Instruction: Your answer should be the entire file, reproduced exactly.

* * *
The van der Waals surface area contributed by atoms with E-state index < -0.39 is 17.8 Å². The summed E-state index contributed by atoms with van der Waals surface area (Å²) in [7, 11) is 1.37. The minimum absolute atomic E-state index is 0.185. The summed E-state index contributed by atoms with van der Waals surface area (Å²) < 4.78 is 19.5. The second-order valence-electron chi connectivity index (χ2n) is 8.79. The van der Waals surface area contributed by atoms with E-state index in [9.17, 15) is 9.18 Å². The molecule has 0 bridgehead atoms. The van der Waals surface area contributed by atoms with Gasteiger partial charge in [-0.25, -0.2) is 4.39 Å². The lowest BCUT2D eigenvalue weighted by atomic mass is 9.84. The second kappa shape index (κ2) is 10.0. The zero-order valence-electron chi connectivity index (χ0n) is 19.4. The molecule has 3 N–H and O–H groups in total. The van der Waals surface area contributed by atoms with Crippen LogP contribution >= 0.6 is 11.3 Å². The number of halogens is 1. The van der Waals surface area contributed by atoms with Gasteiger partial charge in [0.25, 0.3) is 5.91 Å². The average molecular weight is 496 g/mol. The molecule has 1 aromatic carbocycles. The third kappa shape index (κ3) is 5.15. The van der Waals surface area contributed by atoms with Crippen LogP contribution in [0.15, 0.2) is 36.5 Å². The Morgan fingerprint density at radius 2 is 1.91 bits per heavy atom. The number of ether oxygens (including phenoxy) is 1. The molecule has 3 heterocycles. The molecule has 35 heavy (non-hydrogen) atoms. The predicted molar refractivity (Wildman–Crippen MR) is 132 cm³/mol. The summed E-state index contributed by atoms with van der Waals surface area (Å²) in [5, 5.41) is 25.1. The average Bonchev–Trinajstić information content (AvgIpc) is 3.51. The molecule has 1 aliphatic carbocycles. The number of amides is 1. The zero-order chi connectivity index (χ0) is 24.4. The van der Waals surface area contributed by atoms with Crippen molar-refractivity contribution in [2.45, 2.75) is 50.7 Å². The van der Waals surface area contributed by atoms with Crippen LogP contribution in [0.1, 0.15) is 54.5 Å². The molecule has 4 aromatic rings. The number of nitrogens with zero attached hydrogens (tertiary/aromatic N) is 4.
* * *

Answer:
The van der Waals surface area contributed by atoms with E-state index < -0.39 is 17.8 Å². The summed E-state index contributed by atoms with van der Waals surface area (Å²) in [7, 11) is 1.37. The minimum absolute atomic E-state index is 0.185. The summed E-state index contributed by atoms with van der Waals surface area (Å²) < 4.78 is 19.5. The second-order valence-electron chi connectivity index (χ2n) is 8.79. The van der Waals surface area contributed by atoms with E-state index in [9.17, 15) is 9.18 Å². The molecule has 0 bridgehead atoms. The van der Waals surface area contributed by atoms with Gasteiger partial charge in [-0.25, -0.2) is 4.39 Å². The lowest BCUT2D eigenvalue weighted by atomic mass is 9.84. The second kappa shape index (κ2) is 10.0. The zero-order valence-electron chi connectivity index (χ0n) is 19.4. The molecule has 3 N–H and O–H groups in total. The van der Waals surface area contributed by atoms with Crippen LogP contribution >= 0.6 is 11.3 Å². The number of halogens is 1. The van der Waals surface area contributed by atoms with Gasteiger partial charge in [0.25, 0.3) is 5.91 Å². The average molecular weight is 496 g/mol. The molecule has 1 aromatic carbocycles. The third kappa shape index (κ3) is 5.15. The van der Waals surface area contributed by atoms with Crippen LogP contribution in [0.15, 0.2) is 36.5 Å². The Morgan fingerprint density at radius 2 is 1.91 bits per heavy atom. The number of ether oxygens (including phenoxy) is 1. The molecule has 3 heterocycles. The molecule has 35 heavy (non-hydrogen) atoms. The predicted molar refractivity (Wildman–Crippen MR) is 132 cm³/mol. The summed E-state index contributed by atoms with van der Waals surface area (Å²) in [5, 5.41) is 25.1. The average Bonchev–Trinajstić information content (AvgIpc) is 3.51. The molecule has 1 aliphatic carbocycles. The number of amides is 1. The zero-order chi connectivity index (χ0) is 24.4. The van der Waals surface area contributed by atoms with Crippen molar-refractivity contribution in [2.45, 2.75) is 50.7 Å². The van der Waals surface area contributed by atoms with Crippen LogP contribution in [0.1, 0.15) is 54.5 Å². The molecule has 4 aromatic rings. The number of nitrogens with zero attached hydrogens (tertiary/aromatic N) is 4.